Friday, October 26, 2012

Deadly Scorpions, and Why Burmese People Are So Sweet

Night falls. I walk back towards my room, an outline on the barely illuminated pathway triggers an ancient neurological association, instantly stopping me dead in my tracks. Scorpion! Small, poisonous, deadly.
Burmese scorpion- best to avoid

I stare, the beast sits perfectly still, completely unconcerned by my presence. I could walk around this creature, but suddenly see an image of it lashing it out at me like a snake. They're related right? I mean, they're both poisonous ... Where's Charles Darwin when you need him?

"Do you have a lot of scorpions around here?" I call out to the hotel worker I passed ten yards back. 
"Oh, all the time," he replies from the darkness behind me, offering me no sense of relief, 

He approaches me and Scorpy, surveys the scene, and takes immediate action. I'm certain something along the lines of "smashy-smashy" is about to take place, and am shocked when he takes a piece of paper, covers Scorpy's eyes, and dexterously picks him up by his fat tail. Scorpy's mad, thrashing his body around like a hooked shark, trying to sting my friend, but his grip on the tail is secure. 
I sit there, jaw agape, amazed by the quickly unfolding events. He turns and approaches me with Scorpy still thrashing about, instinctively I begin to run the other away, like a woman from a mouse; the only thing missing is me shrieking, standing on a narrow stool in the corner. 
My friend laughs, surprised and amused by my reaction. For him, scorpions are a daily occurrence. 
"What will you do with him?" I ask. 
"Release him outside the hotel grounds." Smiling, he walks away to finish his duty. 

I'm floored, amazed. He put his health/ life at risk, and used extra time to transport this deadly insect/ spider/reptile/alien being (whatever Darwin says) out of harms way. 

Lying on my mattress, I'm unable to sleep. The scene playing out in my head, Scorpy's fate so different than it would have been anywhere else. Why?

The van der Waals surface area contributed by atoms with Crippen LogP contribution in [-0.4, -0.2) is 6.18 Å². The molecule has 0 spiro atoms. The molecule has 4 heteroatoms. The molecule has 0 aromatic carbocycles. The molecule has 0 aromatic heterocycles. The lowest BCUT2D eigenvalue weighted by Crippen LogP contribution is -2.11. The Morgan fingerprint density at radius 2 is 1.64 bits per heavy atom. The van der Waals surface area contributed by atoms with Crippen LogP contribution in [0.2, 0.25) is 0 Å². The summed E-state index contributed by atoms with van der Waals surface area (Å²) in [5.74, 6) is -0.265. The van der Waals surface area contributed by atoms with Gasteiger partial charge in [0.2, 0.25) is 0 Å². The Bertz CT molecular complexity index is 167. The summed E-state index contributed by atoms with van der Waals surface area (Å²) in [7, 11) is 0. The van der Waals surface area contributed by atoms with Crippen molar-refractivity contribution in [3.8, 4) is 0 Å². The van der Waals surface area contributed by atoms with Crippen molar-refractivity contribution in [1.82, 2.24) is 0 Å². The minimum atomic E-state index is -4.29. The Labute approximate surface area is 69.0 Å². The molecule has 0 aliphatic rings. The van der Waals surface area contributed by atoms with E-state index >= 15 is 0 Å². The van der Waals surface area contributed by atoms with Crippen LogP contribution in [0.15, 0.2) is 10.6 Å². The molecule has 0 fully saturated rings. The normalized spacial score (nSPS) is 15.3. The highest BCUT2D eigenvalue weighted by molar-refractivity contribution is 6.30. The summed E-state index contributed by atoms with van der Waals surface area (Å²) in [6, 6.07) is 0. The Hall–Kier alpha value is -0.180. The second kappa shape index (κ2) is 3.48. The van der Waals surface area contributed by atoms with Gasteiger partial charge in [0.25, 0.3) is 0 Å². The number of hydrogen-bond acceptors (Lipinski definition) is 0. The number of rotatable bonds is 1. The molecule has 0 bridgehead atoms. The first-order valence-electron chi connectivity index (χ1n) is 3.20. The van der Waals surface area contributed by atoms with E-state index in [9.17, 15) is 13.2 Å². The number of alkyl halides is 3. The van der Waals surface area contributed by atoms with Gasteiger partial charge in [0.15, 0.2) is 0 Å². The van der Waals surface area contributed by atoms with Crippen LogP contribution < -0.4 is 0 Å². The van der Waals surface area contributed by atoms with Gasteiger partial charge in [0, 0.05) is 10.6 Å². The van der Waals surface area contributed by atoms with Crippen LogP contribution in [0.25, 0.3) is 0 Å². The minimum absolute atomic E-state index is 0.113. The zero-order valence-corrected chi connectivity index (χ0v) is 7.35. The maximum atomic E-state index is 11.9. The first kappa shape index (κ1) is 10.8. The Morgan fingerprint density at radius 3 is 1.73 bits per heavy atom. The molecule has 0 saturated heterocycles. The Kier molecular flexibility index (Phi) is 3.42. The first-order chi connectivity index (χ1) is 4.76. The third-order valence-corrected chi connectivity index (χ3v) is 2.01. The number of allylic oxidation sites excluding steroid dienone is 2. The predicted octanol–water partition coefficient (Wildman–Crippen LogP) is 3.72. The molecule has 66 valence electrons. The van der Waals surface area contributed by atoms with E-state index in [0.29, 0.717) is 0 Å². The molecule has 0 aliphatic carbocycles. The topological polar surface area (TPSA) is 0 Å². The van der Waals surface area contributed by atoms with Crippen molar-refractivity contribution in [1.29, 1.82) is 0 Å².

The Sweetness of Burmese

The Burmese are the sweetest and most open on the planet I have experienced; only the Balinese and Fijians rivaling
I think of a conversation I had with a young women who works at the hotel, whom mid-conversation I felt like gently taking into my arms and holding to protect. She's so open, so sweet, so present, ready to help me, answer any question I might have had. No fear, no angst in her. I swear to you, this ultimate in male/ female energy polarity is almost a religious experience. 

And while I'm certain not all Burmese could be described as open and sweet, the average person is far more kind and easy going than in the in the West. 

I relate the scorpion story to a fellow traveler, he replies, "It's Buddhism man. They are taught to respect ALL life. Hell, when they pray they're praying for the happiness of the world, not just their own." 
Buddhism teaches respect for all life, including scorpions (I don't necessarily agree.) It teaches a unity of beings in the world- all interconnected.
And karma. No Buddhist wants to kill a creature and come back in a reincarnation in the form of the being whose life he put to end. 
While the Burmese are more prudish than the Thais, Buddhist countries don't have the same stigma around sex that exists in areas of the world dominated by Catholicism or Islam. It's just a part of life, accepted. There is little resistance.
In all the time I was in Burma, I don't think I once heard someone raise their voice in anger. No one got mad when I wouldn't buy from them. 
Newly made Burmese friends at a wedding we crashed
In Brazil, if you show any signs of wealth, or even are recognized as a tourist, you are instantly targeted for mugging/ robbery. In Myanmar, where the average person has far less than their Brazilian counterparts, there is zero crime.
For sure it is partly the draconian penalties imposed by the military junta government for even petty theft. There are rumors of tourists accusing Burmese of ripping them off, and the military throws the offending party in boiling water.

According to a fellow traveller, Martin, who now resides in Burma: "the reason why Myanmar people appear to be very nice to foreigners are

- hospitality is important in their culture
- curiosity
- most haven't had bad experiences with westerners
- openly shown anger is usually last resort in a personal conflict
- hierarchical society and foreigners are seen as pretty high."

For sure the government isn't great: traffic cops take bribes and if you don't have the cash, instead throw you in jail, the military continues to commit unspeakable atrocities against its own people ... the list goes on.

But the average person you interact with wants to help you, smiles freely, wants to learn from you and is willing to patiently answer any question you have, wants to be friends.
When you're amongst these economically poor people, one cannot help to judge them far wealthier than most Westerners as they truly seem to enjoy life, share what little they have, and seem to have far less ego/ insecurity.
The best thing Burma is definitely its people- just ask Scorpy.


  1. Ah the lovely Burmese....wonderful, wonderful country and kind, gentle people.



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